focus on the person first," reminded Wilson.
"Instead of focusing on the swing first, focus on the
Nicodemus pulled the trainees aside and exhibited the
colorful images of his brain to the crowd. The impact of
these young men's injuries was similar to squeezing a hard
boiled egg, he explained. The shell is easily damaged once
there is a crack and each new force creates more cracks.
As a result, these young men are highly medicated to combat
dizziness, anger, and anxiety, their brains affected by
numerous contacts with enemy fire.
|NAGA Executive Director Bob Wilson
addresses the soliders at Fort Carson in Colorado
After a spirited "Huah," trainees and soldiers
sauntered out to the range and exchanged handshakes with
their partners. After the initial, tentative greetings,
soldiers who had hesitantly agreed to spend their
rehabilitation time hitting golf balls were feverishly
working with golf instructors until their hands were spotted
"Golf is something I like. I can do it with other
people," said a vibrant Richard Hunt. The 26-year-old
private from Olatha, Kan, acquired PTSD following an IED
explosion in May 2006. As a result, Hunt shies away from
large groups of people. "When I go home, I close the
blinds and don't answer the door," he said.
Private Hunt has worked with psychiatrists and attended
relaxation classes in an attempt to ease his nerves. He left
the military golf clinic, after hitting a golf ball for the
first time, with a new sense of hope. "Golf is the first
thing I have come across that has worked like this," he
offered. "You are not thinking about anything but the
ball. You, the club, the ball. That's it."
Specialist Robert Hooker, 22, of Denver, Colo. added,
"It is tough getting close with people and then losing
them. Almost everybody comes back different. Every aspect of
your life is different once you get back." While
stationed in Iraq, Hooker partnered with Nicodemus to set up
a makeshift driving range at a dusty outpost, the pair
risking sniper fire each time they ventured to retrieve
balls. The terrain was far from the smooth fairways of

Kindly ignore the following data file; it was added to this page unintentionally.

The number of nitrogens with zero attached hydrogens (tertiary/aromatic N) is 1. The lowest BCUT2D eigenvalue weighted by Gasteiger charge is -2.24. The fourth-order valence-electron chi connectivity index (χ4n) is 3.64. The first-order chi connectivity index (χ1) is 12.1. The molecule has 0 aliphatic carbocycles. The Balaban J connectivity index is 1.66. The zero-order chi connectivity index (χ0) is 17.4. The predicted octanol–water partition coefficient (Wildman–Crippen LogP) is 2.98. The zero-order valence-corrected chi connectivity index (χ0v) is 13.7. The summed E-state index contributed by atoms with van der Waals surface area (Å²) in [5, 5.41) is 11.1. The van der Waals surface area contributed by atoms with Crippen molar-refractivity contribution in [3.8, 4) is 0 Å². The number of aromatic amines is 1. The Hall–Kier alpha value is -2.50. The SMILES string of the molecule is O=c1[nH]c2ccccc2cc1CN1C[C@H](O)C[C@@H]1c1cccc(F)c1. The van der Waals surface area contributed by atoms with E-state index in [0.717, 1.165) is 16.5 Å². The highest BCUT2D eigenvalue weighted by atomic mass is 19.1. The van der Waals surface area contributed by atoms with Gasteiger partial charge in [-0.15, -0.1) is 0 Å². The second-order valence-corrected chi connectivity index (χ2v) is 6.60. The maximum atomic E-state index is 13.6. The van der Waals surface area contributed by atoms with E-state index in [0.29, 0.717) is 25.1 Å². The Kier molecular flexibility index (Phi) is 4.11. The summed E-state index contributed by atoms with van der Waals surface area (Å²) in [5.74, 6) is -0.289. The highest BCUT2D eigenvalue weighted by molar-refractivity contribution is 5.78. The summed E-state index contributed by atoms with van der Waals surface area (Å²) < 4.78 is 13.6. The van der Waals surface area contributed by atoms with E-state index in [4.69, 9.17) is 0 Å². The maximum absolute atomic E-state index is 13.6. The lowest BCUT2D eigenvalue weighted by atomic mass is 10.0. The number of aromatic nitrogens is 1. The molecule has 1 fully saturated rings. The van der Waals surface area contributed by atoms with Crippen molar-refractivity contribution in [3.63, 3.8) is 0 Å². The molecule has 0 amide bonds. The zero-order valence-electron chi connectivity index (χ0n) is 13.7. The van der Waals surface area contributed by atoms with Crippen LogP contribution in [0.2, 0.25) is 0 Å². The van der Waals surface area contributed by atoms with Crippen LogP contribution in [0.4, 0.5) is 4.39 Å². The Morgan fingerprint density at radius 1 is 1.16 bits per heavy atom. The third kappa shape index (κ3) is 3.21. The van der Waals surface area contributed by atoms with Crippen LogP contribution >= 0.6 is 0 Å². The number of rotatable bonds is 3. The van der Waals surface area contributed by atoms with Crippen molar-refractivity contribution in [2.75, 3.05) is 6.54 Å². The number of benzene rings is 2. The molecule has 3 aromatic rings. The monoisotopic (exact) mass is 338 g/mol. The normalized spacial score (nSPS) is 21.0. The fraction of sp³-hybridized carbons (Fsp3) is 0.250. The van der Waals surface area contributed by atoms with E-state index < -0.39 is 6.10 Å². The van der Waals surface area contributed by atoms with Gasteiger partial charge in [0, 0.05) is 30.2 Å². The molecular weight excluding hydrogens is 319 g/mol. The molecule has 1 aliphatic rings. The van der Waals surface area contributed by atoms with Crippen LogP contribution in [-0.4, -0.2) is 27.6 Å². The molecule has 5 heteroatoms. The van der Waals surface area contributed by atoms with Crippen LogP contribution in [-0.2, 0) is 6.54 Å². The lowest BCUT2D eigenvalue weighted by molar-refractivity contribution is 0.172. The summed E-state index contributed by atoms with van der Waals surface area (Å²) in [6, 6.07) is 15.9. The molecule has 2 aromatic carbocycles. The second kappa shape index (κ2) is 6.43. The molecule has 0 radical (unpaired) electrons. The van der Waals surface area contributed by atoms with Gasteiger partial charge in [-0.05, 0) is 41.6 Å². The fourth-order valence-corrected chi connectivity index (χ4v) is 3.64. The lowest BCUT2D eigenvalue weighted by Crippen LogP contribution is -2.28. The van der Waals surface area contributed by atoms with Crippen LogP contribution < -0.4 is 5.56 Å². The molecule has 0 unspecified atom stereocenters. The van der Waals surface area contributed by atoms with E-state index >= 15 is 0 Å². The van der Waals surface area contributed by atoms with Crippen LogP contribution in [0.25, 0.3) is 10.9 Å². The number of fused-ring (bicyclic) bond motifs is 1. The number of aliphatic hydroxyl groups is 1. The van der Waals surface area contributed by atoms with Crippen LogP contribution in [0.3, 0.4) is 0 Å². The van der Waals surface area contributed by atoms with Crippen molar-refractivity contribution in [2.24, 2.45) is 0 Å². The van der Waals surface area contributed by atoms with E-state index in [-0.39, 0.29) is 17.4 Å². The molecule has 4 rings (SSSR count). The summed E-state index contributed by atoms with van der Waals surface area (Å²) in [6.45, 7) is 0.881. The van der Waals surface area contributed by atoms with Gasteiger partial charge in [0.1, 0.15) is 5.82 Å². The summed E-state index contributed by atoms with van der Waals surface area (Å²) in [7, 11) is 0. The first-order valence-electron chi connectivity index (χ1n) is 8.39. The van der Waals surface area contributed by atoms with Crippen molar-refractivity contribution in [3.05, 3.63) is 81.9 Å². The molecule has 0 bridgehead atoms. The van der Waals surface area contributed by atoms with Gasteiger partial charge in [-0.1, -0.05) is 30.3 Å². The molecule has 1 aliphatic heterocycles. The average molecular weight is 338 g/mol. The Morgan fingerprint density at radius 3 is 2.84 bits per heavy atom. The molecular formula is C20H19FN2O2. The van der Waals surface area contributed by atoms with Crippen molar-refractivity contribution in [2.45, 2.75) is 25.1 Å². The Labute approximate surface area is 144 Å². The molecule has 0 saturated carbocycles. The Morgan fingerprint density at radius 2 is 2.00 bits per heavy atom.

Augusta National but Nicodemus improvised, using a small
piece of cardboard to provide a softer turf. "[Golf] is
a really good stress relief and a lot of people in our cases
need it," Hooker said.
The game seems a natural fit for the men and women serving
our country. "Golf is a disciplined game and these are
disciplined guys," commented Major General Mark Graham,
Commanding General of Division West, First Army and Fort
Carson. "This shows their perseverance," he beamed,
"to get going and to keep going."
Some of the soldiers were long time friends, but for the
most part, the military golf program was their first time
together. Regardless, the men were far from a group of
strangers. "What is unique about bringing soldiers
together is that it's like going to a class reunion,"
explained Wilson. "They've all been in the same
situation before." Wilson, along with Monroe, is a
As the day came to a close, soldiers and instructors parted
ways with a mutual sense of respect. "It puts into
perspective what these guys have gone through,"
Bacheldor commented, who, at 22 is about the age of these
soldiers. "Golf provides an opportunity for them."
The two-day program served as a pilot for military
installations throughout the country. PGA instructors from
Fort Bragg, Fort Hood, and the Air Force Academy were all
present for the training. After the success of the
initiative, the USGA will continue to work with Fort Carson
to develop a structure for an extended program which, in
addition to the NAGA First Swing Clinic, will serve as a
"This program needs to happen," remarked
Nicodemus. "Not just for the soldiers but for the
families and friends that are impacted by the environment
they live in everyday. From anger or confusion or depression,
the time on the golf course lets it all go away."
For these soldiers, the field of play has truly become
their sanctuary from the field of battle.
Erica Goodman is a USGA fellow who works at the
Association's Foundation in Colorado Springs. E-mail her
with comments or questions at